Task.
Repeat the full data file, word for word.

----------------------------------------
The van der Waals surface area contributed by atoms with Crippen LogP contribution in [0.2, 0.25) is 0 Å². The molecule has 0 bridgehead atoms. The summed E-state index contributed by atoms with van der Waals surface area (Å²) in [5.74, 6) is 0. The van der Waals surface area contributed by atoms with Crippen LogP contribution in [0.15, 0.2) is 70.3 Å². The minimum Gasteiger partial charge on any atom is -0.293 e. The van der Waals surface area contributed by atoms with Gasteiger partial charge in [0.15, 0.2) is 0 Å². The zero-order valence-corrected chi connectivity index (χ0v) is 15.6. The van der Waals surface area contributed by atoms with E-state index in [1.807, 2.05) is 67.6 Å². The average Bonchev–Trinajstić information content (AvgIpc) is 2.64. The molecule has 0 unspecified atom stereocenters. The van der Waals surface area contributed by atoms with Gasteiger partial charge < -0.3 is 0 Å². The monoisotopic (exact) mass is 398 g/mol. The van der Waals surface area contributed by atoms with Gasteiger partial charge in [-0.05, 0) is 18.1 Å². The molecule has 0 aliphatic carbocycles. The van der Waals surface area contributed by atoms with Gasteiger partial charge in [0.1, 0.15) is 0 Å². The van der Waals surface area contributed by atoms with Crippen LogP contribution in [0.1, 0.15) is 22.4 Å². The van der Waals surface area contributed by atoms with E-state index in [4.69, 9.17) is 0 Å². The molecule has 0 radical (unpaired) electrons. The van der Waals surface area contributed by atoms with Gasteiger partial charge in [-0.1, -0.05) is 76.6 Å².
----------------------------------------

The van der Waals surface area contributed by atoms with Crippen LogP contribution in [0.2, 0.25) is 0 Å². The molecule has 0 bridgehead atoms. The summed E-state index contributed by atoms with van der Waals surface area (Å²) in [5.74, 6) is 0. The van der Waals surface area contributed by atoms with Crippen LogP contribution in [0.15, 0.2) is 70.3 Å². The minimum Gasteiger partial charge on any atom is -0.293 e. The van der Waals surface area contributed by atoms with Gasteiger partial charge in [0.15, 0.2) is 0 Å². The zero-order valence-corrected chi connectivity index (χ0v) is 15.6. The van der Waals surface area contributed by atoms with E-state index in [1.807, 2.05) is 67.6 Å². The average Bonchev–Trinajstić information content (AvgIpc) is 2.64. The molecule has 0 unspecified atom stereocenters. The van der Waals surface area contributed by atoms with Gasteiger partial charge < -0.3 is 0 Å². The monoisotopic (exact) mass is 398 g/mol. The van der Waals surface area contributed by atoms with Gasteiger partial charge in [-0.05, 0) is 18.1 Å². The molecule has 0 aliphatic carbocycles. The van der Waals surface area contributed by atoms with Gasteiger partial charge in [0.1, 0.15) is 0 Å². The van der Waals surface area contributed by atoms with Crippen LogP contribution in [0.1, 0.15) is 22.4 Å². The van der Waals surface area contributed by atoms with E-state index in [4.69, 9.17) is 0 Å². The molecule has 0 radical (unpaired) electrons. The van der Waals surface area contributed by atoms with Gasteiger partial charge in [-0.1, -0.05) is 76.6 Å².